Personality & Lifestyles
Why would two people with the same job have completely different hobbies?
Why is one person a thrill seeker and the other a homebody?
Personality is unique to each individual. Our personality influences our responses to our environment. Personality can be defined as the qualities and traits, that define the character or behavior of a specific person.
From our own experience, we may see that others behave differently in different circumstances or around different people. Studies back up this idea. Because we see people in limited circumstances we tend to see consistency
Psychologists look at personality by looking at what traits people report or demonstrate, but also they look at the context of the behaviour.
Marketers want to understand personality so they can segment consumers as far as activities, tastes and lifestyles (psychographics)The better they understand the consumer the more accurate a marketing campaign could be.
What would Freud say about these ads?
Carl Jung believed in the collective unconscious (a storehouse of memories from ancestors) The shared memories invoke archetypes : these images appear frequently in marketing: mother earth, wise old man
Anima and animus
Nothing escapes the power of a Dirt Devil
Review this Slideshare for more examples
Archetypes Psychology of Consumer Behaviour from K3 Hamilton
Traits are the identifiable characteristics that define a person: example-extroversion versus introversion
Traits interesting to marketing are innovation, materialism, self-consciousness, need for recognition
Using trait theory in marketing has been problematic: researchers do not always agree on which traits to measure; many scales are not valid or reliable; tests often made for specific population; conditions of testing vary; instruments are under revision; many measure gross overall tendencies. Because the context or conditions of a behaviour is also important, it can be difficult to recreate situations as they really may be in the real world.
Marketers are concerned with their Brand Identity and what they want is brand equity. Brand equity refers to the extent to which a consumer holds a strong favourable and unique association with the brand
Personality dimensions to compare and contrast character of brand: old-fashioned, wholesome, traditional; surprising, with it; serious, intelligent, efficient; glamorous, romantic, sexy; rugged outdoorsy, tough, athletic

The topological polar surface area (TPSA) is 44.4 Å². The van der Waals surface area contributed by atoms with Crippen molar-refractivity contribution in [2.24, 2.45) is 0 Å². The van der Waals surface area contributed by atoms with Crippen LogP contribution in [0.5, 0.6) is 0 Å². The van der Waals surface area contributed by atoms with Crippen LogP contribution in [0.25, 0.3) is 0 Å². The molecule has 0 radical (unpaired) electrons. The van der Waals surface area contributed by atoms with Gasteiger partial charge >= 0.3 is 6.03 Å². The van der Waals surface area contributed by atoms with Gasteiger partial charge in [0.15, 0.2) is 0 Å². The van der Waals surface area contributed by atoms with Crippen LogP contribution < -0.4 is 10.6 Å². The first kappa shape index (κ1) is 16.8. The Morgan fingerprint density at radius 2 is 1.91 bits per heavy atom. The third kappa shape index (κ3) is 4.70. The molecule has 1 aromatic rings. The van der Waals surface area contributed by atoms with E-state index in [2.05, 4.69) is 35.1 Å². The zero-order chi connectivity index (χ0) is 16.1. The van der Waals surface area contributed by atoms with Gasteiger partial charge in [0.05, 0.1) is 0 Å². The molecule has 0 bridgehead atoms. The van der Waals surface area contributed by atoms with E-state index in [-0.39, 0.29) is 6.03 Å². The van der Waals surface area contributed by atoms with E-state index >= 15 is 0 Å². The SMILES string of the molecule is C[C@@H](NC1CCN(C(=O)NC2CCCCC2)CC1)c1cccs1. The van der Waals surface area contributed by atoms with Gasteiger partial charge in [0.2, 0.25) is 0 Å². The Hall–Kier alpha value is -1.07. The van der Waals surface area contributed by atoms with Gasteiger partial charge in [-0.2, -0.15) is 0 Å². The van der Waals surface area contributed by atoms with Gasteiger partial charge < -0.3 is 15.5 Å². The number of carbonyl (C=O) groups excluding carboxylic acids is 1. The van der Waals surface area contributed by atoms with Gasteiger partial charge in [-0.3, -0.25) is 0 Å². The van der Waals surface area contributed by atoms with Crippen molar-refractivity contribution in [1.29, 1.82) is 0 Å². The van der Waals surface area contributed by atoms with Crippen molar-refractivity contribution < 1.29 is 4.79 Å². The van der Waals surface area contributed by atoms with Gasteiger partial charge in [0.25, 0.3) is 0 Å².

Creation and communication of a distinctive brand personality can make a product stand out;
Example: Think Different
Apple brands itself as "Unique", "Original", "Innovative" It's users are happy to brand themselves as different; thus the THINK Different campaign Click Apple TV ad to see stills of the original commercial or to see and hear it Click https://www.youtube.com/watch?v=nmwXdGm89Tk
Click here to assess Brand Personality
Two people can share similar demographic background (middle class,similar education, age, occupation, income) yet have very different psychographics and different buying or consuming practices; each person has a different lifestyle. Even twins who live together will have different life experiences.
In traditional societies consumption practices can be determined by class, family or village. Our world today is much more complex. We have millions of opportunities in the real world and in the online world. We can create our own social identity through the things we do and through our product choices.
By understanding lifestyle, marketers can separate people into groups by looking at the leisure behaviours they exhibit and by seeing how they spend disposable income. They can also see lifestyle by looking at online activities- who the person associates with, the groups they join, the social networks they belong to, the things they share, the things they "like"
Lifestyle defines who we are and who we are not. Lifestyle is not set in stone, it evolves through our lifetimes
Demographics allow marketer to describe who buys a product; whereas, psychographics allow marketer to understand why they buy a product
Forms of psychographic studies:
Psychographic research uses AIOs Activities-Interests-Opinions to group consumers
Consumers are given a large number of statements and asked to indicate how much they agree with each; result is how people spend time, interests, self view, world view and demographic information
Of course what people report about themselves may not be accurate, but what it may reflect is what a person would like to be like which is also relevant.(Recall the importance of the gap between the actual self and the ideal self. The greater the difference the more opportunity to appeal to fantasy.)
20/80 rule says about 20% of consumers in a product category account for 80% of sales. These 20% make up a brand loyal group.
Researchers try to determine who are heavy users, moderate users and light users
How is Psychographic segmentation used?
- To define target market -what general characteristics make up the target group-
- To create a new view of market -where is there opportunity
- To position the product - to define the characteristics of the product to fit a particular group
- To better communicate product attributes- to define the key qualities of the products
- To develop overall strategy- to define how (the tactics) to appeal to the consumer
- To market social and political issues
What measurements are used?
One measurement is called VALS (Values and Lifestyles-a psychographic segmentation system to categorize consumers into clusters)
Geodemography is analytical techniques that combine data on consumer expenditures and other socioeconomic factors with geographic information on areas people live-idea is birds of a feather flock together
Researchers now also look at single source data ( information that includes different aspects of consumption and demographic data for a common consumer segment
Emphasis on value of time saving products- consumer confidence up and down. North American are defined by possessions. Younger people are more diverse and socially conscious.
Movement toward a more laid-back lifestyle and casual work environment